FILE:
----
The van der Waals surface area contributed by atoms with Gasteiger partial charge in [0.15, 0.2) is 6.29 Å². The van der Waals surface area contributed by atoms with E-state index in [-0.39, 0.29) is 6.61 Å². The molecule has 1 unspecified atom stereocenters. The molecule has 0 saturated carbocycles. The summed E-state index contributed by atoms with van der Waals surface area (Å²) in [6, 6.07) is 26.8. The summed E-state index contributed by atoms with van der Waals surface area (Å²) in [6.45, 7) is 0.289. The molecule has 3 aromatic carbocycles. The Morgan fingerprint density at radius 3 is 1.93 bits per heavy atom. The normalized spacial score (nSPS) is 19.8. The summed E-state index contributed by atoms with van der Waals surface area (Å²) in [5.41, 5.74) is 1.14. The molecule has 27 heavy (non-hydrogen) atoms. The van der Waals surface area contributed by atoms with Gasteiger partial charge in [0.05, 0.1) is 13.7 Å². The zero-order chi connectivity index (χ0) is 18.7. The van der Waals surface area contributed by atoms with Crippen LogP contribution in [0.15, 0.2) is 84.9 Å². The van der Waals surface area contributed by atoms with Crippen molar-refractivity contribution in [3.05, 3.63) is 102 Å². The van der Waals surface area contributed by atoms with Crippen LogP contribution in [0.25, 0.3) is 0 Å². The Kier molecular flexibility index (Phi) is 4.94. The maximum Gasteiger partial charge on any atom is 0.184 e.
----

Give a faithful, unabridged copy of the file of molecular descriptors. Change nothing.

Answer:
The van der Waals surface area contributed by atoms with Gasteiger partial charge in [0.15, 0.2) is 6.29 Å². The van der Waals surface area contributed by atoms with E-state index in [-0.39, 0.29) is 6.61 Å². The molecule has 1 unspecified atom stereocenters. The molecule has 0 saturated carbocycles. The summed E-state index contributed by atoms with van der Waals surface area (Å²) in [6, 6.07) is 26.8. The summed E-state index contributed by atoms with van der Waals surface area (Å²) in [6.45, 7) is 0.289. The molecule has 3 aromatic carbocycles. The Morgan fingerprint density at radius 3 is 1.93 bits per heavy atom. The normalized spacial score (nSPS) is 19.8. The summed E-state index contributed by atoms with van der Waals surface area (Å²) in [5.41, 5.74) is 1.14. The molecule has 27 heavy (non-hydrogen) atoms. The van der Waals surface area contributed by atoms with Gasteiger partial charge in [0.05, 0.1) is 13.7 Å². The zero-order chi connectivity index (χ0) is 18.7. The van der Waals surface area contributed by atoms with Crippen LogP contribution in [0.15, 0.2) is 84.9 Å². The van der Waals surface area contributed by atoms with Crippen molar-refractivity contribution in [3.05, 3.63) is 102 Å². The van der Waals surface area contributed by atoms with Crippen LogP contribution in [0.25, 0.3) is 0 Å². The Kier molecular flexibility index (Phi) is 4.94. The maximum Gasteiger partial charge on any atom is 0.184 e.